Syrian refugees forge solidarity to survive harsh winter in JordanWritten by Paul Jeffrey in Amman (ACT Alliance)
January 17, 2013
As Syria’s civil war drags on, those who have fled the violence for neighboring countries face an increasingly difficult time surviving as winter storms bring snow and freezing temperatures to much of the region.
The United Nation’s High Commissioner for Refugees, Antonio Guterres, told the BBC on January 14 that meeting the needs of the refugees was an “almost impossible” challenge with “no solution in sight” to the disaster.
More than 600,000 people have fled Syria, according to the UNHCR. More than half of those are in Jordan and Lebanon, where International Orthodox Christian Charities, a member of the ACT Alliance, is responding to the needs of thousands of refugees. The actual numbers may be much higher, as many refugees have yet to begin the registration process with the UNHCR agency.
With no official refugee camps in Lebanon and Zaatari the only one in Jordan, those fleeing the violence in their homeland are forced to find shelter wherever they can. Some cluster in makeshift tent encampments in Lebanon’s Bekaa Valley. Others crowd into urban apartments in the region’s cities. Yet the hardships they have faced since their arrival have only deepened in recent weeks as some of the worst winter storms in 20 years lashed the host countries.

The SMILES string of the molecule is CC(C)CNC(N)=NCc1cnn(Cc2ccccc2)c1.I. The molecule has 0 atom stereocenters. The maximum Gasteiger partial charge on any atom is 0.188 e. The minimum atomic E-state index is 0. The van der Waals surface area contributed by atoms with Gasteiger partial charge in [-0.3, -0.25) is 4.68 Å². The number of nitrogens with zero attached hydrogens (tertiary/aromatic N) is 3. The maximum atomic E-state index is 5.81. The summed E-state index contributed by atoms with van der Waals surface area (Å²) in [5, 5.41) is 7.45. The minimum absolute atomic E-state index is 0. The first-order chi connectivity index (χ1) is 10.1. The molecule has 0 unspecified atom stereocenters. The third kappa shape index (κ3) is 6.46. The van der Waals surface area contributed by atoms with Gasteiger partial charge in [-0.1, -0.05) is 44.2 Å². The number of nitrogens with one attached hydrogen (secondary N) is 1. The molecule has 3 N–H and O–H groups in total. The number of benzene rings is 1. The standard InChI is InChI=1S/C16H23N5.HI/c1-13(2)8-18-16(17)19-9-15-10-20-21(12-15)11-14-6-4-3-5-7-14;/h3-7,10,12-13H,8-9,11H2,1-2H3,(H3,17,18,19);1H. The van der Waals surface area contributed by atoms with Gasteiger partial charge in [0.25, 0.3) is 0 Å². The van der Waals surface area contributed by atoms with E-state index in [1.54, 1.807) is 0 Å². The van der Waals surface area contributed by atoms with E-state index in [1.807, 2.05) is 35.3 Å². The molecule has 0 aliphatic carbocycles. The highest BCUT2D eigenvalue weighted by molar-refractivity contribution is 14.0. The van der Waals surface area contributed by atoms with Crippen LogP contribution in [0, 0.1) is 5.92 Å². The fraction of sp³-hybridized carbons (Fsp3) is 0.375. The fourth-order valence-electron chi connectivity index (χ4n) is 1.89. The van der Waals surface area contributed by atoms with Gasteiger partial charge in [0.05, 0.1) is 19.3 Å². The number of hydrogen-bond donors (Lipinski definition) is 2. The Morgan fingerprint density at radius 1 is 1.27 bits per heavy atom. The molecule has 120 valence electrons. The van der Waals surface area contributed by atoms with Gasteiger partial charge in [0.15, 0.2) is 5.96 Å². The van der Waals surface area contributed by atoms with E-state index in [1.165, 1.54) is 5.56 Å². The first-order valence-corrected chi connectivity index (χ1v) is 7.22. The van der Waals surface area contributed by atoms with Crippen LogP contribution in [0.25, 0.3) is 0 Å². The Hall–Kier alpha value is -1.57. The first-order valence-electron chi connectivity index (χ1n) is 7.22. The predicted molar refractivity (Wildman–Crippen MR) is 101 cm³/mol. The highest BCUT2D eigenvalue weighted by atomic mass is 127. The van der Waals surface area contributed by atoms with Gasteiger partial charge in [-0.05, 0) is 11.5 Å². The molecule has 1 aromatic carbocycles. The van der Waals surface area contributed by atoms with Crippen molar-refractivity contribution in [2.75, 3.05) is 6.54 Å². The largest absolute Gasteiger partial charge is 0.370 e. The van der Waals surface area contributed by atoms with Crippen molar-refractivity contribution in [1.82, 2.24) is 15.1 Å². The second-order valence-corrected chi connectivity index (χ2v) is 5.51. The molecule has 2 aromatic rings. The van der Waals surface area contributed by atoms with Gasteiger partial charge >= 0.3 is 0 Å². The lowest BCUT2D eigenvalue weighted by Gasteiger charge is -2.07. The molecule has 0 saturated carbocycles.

Souad Kasem Issa is a Syrian refugee in Amman, Jordan. Because they couldn't pay the water bill for their small apartment, the water was cut off, and she has to purchase water and carry it up the stairs. The family has received help from International Orthodox Christian Charities, a member of ACT Alliance.
Souad Kasem Issa fled Syria last year with her family to take refuge in Jordan’s crowded capital city, Amman. They stayed with friends for two weeks until they found an apartment to rent. Yet they quickly fell behind on payments. They couldn’t pay the water bill that got shut off, so now Issa buys water from a neighbor and lugs it up three flights of stairs so she can cook and help her family stay clean.
Like many refugees, if she’s evicted she faces a choice of moving to the overcrowded Zaatari Camp or moving back to Syria, though she’s not sure where they’d go, as the family’s house in Homs was destroyed in the bombing.
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